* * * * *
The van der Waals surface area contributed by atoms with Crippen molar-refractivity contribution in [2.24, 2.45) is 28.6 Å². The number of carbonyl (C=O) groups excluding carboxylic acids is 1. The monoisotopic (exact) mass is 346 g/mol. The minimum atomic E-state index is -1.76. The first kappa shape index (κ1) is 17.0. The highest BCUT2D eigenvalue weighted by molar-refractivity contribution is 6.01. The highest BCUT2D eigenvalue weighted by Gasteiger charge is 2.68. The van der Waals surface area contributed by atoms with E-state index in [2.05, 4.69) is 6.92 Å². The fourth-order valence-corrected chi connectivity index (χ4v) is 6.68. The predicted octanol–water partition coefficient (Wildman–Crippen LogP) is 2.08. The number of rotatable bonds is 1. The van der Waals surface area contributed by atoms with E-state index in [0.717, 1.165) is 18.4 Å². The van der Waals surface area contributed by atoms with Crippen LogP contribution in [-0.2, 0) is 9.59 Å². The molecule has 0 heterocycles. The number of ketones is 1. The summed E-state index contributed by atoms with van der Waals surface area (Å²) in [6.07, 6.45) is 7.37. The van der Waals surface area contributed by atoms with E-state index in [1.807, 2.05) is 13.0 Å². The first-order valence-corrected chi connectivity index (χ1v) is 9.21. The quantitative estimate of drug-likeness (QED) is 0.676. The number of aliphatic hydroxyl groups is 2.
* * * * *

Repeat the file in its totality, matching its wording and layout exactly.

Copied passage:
The van der Waals surface area contributed by atoms with Crippen molar-refractivity contribution in [2.24, 2.45) is 28.6 Å². The number of carbonyl (C=O) groups excluding carboxylic acids is 1. The monoisotopic (exact) mass is 346 g/mol. The minimum atomic E-state index is -1.76. The first kappa shape index (κ1) is 17.0. The highest BCUT2D eigenvalue weighted by molar-refractivity contribution is 6.01. The highest BCUT2D eigenvalue weighted by Gasteiger charge is 2.68. The van der Waals surface area contributed by atoms with E-state index in [2.05, 4.69) is 6.92 Å². The fourth-order valence-corrected chi connectivity index (χ4v) is 6.68. The predicted octanol–water partition coefficient (Wildman–Crippen LogP) is 2.08. The number of rotatable bonds is 1. The van der Waals surface area contributed by atoms with E-state index in [0.717, 1.165) is 18.4 Å². The van der Waals surface area contributed by atoms with Crippen LogP contribution in [-0.2, 0) is 9.59 Å². The molecule has 0 heterocycles. The number of ketones is 1. The summed E-state index contributed by atoms with van der Waals surface area (Å²) in [6.07, 6.45) is 7.37. The van der Waals surface area contributed by atoms with E-state index in [1.807, 2.05) is 13.0 Å². The first-order valence-corrected chi connectivity index (χ1v) is 9.21. The quantitative estimate of drug-likeness (QED) is 0.676. The number of aliphatic hydroxyl groups is 2.